***********************************
  Group=   4   Z Mid-Plane=    4
 ***********************************

     y    x    1      x    2      x    3      x    4      x    5      x    6
     6  2.2018E-01  2.8475E-01  3.0277E-01  3.0277E-01  2.8475E-01  2.2018E-01
     5  2.8475E-01  3.6725E-01  3.9202E-01  3.9202E-01  3.6725E-01  2.8475E-01
     4  3.0277E-01  3.9202E-01  4.2062E-01  4.2062E-01  3.9202E-01  3.0277E-01
     3  3.0277E-01  3.9202E-01  4.2062E-01  4.2062E-01  3.9202E-01  3.0277E-01
     2  2.8475E-01  3.6725E-01  3.9202E-01  3.9202E-01  3.6725E-01  2.8475E-01
     1  2.2018E-01  2.8475E-01  3.0277E-01  3.0277E-01  2.8475E-01  2.2018E-01

********************************************************************************

          keyword Timing Summary
********************************************************************************

  Code Section                          Time (seconds)
 **************                        ****************
    Parallel Setup                       9.7394E-04
    Input                                4.7112E-04
    Setup                                7.1216E-04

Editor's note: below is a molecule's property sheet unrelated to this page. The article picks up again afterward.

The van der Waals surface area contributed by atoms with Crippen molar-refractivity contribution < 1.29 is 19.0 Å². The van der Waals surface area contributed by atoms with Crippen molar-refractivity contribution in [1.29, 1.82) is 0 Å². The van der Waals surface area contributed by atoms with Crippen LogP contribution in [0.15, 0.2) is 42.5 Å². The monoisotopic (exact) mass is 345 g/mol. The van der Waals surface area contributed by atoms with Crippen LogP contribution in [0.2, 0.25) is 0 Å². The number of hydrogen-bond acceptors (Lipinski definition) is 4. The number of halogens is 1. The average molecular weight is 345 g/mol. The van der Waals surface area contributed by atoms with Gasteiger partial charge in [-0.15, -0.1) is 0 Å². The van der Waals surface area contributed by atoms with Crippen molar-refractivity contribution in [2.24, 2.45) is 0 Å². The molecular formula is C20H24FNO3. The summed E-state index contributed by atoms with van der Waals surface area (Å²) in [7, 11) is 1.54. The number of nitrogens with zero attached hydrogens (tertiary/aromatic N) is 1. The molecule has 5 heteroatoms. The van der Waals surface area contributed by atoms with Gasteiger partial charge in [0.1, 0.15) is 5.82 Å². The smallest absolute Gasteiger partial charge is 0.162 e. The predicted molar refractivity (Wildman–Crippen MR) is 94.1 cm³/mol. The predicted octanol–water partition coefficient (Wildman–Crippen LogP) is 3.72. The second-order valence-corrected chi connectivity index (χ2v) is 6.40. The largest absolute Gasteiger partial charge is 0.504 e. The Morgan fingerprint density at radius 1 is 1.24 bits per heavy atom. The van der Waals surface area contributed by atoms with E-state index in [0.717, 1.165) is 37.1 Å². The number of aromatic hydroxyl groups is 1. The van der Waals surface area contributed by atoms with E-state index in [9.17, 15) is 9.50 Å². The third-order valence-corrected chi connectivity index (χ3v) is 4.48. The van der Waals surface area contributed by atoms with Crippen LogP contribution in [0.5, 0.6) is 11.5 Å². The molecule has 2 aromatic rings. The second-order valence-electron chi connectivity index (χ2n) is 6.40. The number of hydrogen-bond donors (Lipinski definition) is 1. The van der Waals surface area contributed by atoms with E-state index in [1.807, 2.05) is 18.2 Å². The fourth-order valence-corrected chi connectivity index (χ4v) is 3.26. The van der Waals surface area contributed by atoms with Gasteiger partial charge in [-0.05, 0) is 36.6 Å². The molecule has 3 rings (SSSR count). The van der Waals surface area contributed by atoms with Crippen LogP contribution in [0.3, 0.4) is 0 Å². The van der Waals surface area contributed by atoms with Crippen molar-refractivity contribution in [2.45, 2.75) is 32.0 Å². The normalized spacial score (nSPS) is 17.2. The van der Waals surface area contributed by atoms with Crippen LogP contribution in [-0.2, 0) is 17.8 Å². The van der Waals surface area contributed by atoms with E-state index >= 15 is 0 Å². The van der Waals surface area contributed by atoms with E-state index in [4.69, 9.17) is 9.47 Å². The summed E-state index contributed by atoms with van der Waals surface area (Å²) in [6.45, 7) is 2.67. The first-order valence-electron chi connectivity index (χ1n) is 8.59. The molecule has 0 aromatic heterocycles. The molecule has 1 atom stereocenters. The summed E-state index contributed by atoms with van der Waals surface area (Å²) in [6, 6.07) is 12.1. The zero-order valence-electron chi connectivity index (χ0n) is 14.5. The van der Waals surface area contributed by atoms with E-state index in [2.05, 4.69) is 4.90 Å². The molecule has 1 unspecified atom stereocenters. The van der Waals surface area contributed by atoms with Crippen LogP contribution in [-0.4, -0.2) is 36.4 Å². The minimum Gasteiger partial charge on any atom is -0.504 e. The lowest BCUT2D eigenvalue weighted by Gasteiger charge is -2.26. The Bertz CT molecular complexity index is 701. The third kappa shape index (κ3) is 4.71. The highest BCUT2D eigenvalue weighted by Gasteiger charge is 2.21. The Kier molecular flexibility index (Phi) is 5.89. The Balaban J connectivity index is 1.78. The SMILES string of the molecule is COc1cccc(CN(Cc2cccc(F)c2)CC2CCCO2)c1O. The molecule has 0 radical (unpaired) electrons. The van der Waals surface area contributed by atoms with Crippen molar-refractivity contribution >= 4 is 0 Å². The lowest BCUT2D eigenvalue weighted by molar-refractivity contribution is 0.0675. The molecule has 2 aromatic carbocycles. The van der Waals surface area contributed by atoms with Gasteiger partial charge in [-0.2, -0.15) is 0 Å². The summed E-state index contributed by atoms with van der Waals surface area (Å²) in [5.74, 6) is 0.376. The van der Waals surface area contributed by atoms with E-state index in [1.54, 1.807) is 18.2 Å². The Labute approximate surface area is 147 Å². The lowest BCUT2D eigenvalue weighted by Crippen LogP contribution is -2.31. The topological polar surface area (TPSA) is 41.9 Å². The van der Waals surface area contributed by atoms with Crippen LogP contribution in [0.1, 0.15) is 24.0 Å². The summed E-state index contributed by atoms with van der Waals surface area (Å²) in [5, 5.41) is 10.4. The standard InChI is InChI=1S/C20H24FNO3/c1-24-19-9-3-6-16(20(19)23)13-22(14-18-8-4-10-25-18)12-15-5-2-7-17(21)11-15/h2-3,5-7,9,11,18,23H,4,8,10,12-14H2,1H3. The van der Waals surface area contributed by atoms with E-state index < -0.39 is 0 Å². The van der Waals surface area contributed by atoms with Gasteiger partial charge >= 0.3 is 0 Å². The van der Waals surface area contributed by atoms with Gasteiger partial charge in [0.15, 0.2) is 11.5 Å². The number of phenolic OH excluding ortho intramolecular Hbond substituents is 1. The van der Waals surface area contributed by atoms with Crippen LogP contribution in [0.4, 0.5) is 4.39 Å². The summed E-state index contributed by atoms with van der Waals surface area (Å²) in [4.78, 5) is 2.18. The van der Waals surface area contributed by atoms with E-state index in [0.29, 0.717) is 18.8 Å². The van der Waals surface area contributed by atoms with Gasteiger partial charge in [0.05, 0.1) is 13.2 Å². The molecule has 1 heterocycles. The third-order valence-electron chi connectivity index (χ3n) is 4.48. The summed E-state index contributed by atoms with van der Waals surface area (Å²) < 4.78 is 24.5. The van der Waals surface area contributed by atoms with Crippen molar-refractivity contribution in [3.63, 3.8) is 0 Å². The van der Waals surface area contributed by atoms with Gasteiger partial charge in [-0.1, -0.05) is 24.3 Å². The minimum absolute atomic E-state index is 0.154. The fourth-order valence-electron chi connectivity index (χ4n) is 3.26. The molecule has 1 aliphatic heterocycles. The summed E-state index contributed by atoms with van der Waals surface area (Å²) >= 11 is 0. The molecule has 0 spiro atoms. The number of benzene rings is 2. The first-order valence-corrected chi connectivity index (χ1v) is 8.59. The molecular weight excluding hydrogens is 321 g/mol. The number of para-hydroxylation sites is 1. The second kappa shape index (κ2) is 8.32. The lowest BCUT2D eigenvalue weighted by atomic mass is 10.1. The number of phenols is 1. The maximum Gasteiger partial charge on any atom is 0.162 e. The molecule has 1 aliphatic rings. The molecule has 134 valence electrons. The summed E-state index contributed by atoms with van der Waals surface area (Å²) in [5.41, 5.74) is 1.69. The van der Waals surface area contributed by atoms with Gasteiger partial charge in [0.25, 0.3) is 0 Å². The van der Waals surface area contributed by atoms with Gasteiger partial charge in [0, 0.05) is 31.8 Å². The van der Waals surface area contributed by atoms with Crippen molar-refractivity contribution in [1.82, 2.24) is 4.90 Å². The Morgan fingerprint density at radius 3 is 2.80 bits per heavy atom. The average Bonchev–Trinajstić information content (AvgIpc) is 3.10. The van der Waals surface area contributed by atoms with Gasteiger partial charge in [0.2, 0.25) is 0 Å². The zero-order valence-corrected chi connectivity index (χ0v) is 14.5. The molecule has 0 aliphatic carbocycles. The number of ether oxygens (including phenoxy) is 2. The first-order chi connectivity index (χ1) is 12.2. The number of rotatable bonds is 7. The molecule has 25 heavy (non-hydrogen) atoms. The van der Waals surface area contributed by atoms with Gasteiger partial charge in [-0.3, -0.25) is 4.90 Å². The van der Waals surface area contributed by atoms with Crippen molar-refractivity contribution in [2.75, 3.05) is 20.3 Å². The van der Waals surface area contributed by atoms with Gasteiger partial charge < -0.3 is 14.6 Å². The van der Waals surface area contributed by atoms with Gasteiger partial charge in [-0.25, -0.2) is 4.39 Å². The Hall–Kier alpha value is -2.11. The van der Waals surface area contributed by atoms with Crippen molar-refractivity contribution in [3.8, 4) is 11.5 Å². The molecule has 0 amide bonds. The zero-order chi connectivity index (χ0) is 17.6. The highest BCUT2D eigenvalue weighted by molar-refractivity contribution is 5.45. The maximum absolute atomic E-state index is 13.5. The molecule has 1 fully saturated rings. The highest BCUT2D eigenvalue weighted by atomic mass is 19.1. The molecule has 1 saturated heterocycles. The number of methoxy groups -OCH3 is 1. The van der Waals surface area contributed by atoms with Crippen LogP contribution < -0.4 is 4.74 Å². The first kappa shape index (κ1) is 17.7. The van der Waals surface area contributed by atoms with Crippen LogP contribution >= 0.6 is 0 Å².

Solve                                7.6568E-03
       Parameter Setup                   2.8968E-04
       Outer Source                      3.0041E-05
       Inner Iterations                  7.0901E-03
          Inner Source                   5.4121E-05
          Transport Sweeps               6.6264E-03
          Inner Misc Ops                 4.0960E-04
       Solution Misc Ops                 2.4700E-04
    Output                               6.4492E-04
  Total Execution time                   3.4652E-02

  Grind Time (nanoseconds)         1.1078E+01

********************************************************************************

Additional outputs in the form of slgg and flux files are available when requested according to the scatp and fluxp input variables, respectively.

License

Los Alamos National Security, LLC owns the copyright to "SNAP: SN (Discrete Ordinates) Application Proxy, Version 1.x (C13087)". The license is BSD with standard clauses regarding indicating modifications before future redistribution:

Copyright (c) 2013, Los Alamos National Security, LLC All rights reserved.

Copyright 2013. Los Alamos National Security, LLC. This software was produced under U.S. Government contract DE-AC52-06NA25396 for Los Alamos National Laboratory (LANL), which is operated by Los Alamos National Security, LLC for the U.S. Department of Energy. The U.S. Government has rights to use, reproduce, and distribute this software. NEITHER THE GOVERNMENT NOR LOS ALAMOS NATIONAL SECURITY, LLC MAKES ANY WARRANTY, EXPRESS OR IMPLIED, OR ASSUMES ANY LIABILITY FOR THE USE OF THIS SOFTWARE. If software is modified to produce derivative works, such modified software should be clearly marked, so as not to confuse it with the version available from LANL.

Additionally, redistribution and use in source and binary forms, with or without modification, are permitted provided that the following conditions are met: